Register to reply

Prove rhombus

by powp
Tags: prove, rhombus
Share this thread:
Apr2-05, 06:19 AM
P: 93

How do you prove that the diagonals od a rhombus bisect each other??

Phys.Org News Partner Mathematics news on
Math journal puts Rauzy fractcal image on the cover
Heat distributions help researchers to understand curved space
Professor quantifies how 'one thing leads to another'
Apr2-05, 07:21 AM
P: 137
when u prove that they make right angles between them.
then, you will get the answer.
180/2 = 90!
Apr2-05, 07:50 AM
P: 93
What I can figure out is that all sides are equal and the oposite corners angles = each other. Not sure what to do

Apr2-05, 08:02 AM
P: 137
Prove rhombus

it is the theory which tells you that in a rombus the diagonals are perpendicular
so far they bisect each other
is it clear?
Apr2-05, 08:49 AM
HW Helper
Curious3141's Avatar
P: 2,953
You can actually prove a stronger result easily using vectors. The diagonals of a parallelogram bisect one another. The rhombus is just a special case of a parallelogram with all sides being equal.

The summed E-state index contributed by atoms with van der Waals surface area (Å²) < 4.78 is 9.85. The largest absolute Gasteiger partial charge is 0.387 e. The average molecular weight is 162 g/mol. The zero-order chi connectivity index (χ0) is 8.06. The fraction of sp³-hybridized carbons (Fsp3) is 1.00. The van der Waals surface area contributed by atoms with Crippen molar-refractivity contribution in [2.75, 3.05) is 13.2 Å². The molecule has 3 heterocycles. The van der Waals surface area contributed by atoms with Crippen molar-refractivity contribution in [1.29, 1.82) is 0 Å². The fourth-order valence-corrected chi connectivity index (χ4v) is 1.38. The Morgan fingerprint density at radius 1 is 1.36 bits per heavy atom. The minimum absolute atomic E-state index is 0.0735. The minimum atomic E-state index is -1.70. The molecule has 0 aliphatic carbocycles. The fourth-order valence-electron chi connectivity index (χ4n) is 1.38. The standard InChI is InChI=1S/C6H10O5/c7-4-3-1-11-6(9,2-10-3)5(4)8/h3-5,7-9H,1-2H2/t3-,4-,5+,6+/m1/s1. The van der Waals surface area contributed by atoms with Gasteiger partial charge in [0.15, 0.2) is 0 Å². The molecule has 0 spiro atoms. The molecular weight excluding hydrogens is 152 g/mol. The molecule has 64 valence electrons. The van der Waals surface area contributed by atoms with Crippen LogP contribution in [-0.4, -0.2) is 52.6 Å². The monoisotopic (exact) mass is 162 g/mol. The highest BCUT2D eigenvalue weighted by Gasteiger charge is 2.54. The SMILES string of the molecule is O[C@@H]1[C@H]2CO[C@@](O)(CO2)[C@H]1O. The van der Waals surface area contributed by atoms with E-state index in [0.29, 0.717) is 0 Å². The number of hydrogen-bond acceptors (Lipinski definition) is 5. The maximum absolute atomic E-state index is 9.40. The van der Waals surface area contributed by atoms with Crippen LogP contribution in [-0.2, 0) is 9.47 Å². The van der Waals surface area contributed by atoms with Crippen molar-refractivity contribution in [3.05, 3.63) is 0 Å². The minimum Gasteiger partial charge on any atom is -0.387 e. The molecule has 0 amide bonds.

Let the parallelogram be drawn on a Cartesian plane as shown in the diagram, and the sides labelled as vectors as shown. You can see that one diagonal is [tex]\vec a + \vec b[/tex] and the other is [tex]\vec b - \vec a[/tex]

Let [tex]\vec{WO}[/tex] be [tex]k_1(\vec a + \vec b)[/tex]


[tex]\vec{OZ}[/tex] be [tex]k_2(\vec b - \vec a)[/tex]

where [tex]k_1, k_2[/tex] are some scalars (which we are to determine).

In triangle WOZ, you can further see that

[tex]\vec{WZ} = \vec{WO} + \vec{OZ}[/tex]


[tex]\vec b = k_1(\vec a + \vec b) + k_2(\vec b - \vec a)[/tex]

[tex]\vec b = (k_1 - k_2)\vec a + (k_1 + k_2)\vec b[/tex]

giving [tex]k_1 - k_2 = 0[/tex] ---eqn (1)

and [tex]k_1 + k_2 = 1[/tex] ---eqn(2)

Solving those simple simultaneous equations yields [tex]k_1 = k_2 = \frac{1}{2}[/tex]

so you know that the diagonals bisect each other. (QED)
Attached Thumbnails

Register to reply

Related Discussions
Prove that General Math 1
Please prove this Differential Geometry 6
Need help proving an expression of roots of sums including roots General Math 16
Vector Rhombus Proof Calculus & Beyond Homework 2
Prove the following: Introductory Physics Homework 3